Wednesday, June 20, 2018

The Inside Scoop on

by Mary Beth Newbill, Southern History Department, Central Library is probably the best known genealogy database on the market. But did you know that you can access the Library Edition of free at any public library in Alabama? Keep reading for some research tips and tricks and then make plans to visit your local library to try them out.

Census Records
One of my favorite sources and, arguably, the most important one for genealogists is the U.S. Census. Ancestry has every population schedule currently available for genealogy research (1790-1940) and they are fully indexed. You can search by name, location, age range, etc. You can even search by occupation in the later years. As with any database taken from handwritten documents, expect to find some interesting transcription errors. For instance, I became very curious about John H. Cheney who appears in the 1870 census. The index lists his occupation as retired sea cat. Upon closer inspection of the image on which his name appears, it is obvious that he was a retired sea captain.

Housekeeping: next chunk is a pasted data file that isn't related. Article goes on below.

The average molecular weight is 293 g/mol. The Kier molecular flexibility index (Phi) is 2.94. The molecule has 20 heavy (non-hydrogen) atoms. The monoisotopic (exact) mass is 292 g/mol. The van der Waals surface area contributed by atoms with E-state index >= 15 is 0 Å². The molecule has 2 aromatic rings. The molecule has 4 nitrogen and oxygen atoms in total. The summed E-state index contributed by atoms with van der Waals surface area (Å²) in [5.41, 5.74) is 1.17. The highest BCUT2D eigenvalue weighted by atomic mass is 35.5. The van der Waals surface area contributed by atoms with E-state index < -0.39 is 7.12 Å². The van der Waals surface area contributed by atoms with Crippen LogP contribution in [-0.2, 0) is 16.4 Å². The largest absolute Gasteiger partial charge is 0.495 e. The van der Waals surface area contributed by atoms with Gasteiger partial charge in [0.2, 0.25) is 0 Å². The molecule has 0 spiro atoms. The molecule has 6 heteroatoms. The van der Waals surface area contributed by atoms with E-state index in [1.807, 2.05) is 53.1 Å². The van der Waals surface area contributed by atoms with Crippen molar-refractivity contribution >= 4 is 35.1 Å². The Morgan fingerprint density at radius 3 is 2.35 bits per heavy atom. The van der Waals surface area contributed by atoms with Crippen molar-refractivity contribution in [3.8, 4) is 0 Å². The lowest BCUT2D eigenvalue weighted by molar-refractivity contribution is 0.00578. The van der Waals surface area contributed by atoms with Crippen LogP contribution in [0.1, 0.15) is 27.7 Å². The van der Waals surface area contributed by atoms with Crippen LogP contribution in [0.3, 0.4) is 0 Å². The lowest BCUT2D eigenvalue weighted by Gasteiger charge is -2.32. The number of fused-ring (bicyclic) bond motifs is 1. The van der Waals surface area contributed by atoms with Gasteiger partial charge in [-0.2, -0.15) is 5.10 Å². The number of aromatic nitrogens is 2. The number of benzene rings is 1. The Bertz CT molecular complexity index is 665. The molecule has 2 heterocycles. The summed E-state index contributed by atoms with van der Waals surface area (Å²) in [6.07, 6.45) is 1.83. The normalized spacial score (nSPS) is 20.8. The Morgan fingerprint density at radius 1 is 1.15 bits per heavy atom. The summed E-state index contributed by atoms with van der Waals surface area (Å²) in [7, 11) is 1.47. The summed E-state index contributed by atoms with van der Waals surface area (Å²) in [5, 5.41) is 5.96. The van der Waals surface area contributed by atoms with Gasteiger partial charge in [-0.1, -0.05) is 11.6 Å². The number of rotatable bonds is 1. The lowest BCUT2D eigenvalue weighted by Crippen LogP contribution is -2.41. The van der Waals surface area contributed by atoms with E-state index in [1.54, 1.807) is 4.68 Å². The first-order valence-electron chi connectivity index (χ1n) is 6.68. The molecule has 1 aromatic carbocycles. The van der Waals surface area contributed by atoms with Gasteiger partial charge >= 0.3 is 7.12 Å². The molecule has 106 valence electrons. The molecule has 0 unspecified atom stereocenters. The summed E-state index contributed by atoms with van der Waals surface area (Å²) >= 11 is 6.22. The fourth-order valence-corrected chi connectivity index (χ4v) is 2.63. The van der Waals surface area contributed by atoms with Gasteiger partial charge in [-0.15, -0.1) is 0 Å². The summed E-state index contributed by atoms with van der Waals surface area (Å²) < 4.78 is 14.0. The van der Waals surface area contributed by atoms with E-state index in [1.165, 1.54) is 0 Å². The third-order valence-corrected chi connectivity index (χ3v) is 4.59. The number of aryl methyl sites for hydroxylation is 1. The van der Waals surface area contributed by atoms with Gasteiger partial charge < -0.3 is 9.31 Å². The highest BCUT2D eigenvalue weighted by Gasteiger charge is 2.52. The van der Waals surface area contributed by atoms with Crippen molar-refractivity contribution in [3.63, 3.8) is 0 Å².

City Directories
Like telephone books, but better, city directories from all over the country can be found on They have an excellent collection for Birmingham with coverage from 1888-1960 (minus a few years). However, cities such as Denver, CO, Charleston, SC, and Honolulu, HI are among the many others included. City directories pre-date the telephone book and include additional information such as a person’s occupation or place of employment and the name of their spouse. Most also offer the ability to do reverse look-ups if you know an address, but not the name of the person who lived there.

School Yearbooks
Whether you’re looking for an ancestor, interested in the fashions of the day, or just strolling down memory lane, old high school and college yearbooks are a must. has got a massive collection of digitized and keyword searchable yearbooks from all across the country. I was thrilled to use the yearbooks to locate a picture of someone’s grandfather who was orphaned at a young age and for whom no childhood pictures exist.

If you’d like to learn more, I hope you can attend one of our upcoming classes on the Library Edition of There will be one at the Wylam Branch Library on Wednesday, June 27. at 10:00 a.m., and again at the Avondale Branch on Monday, July 2, at 2:00 p.m.

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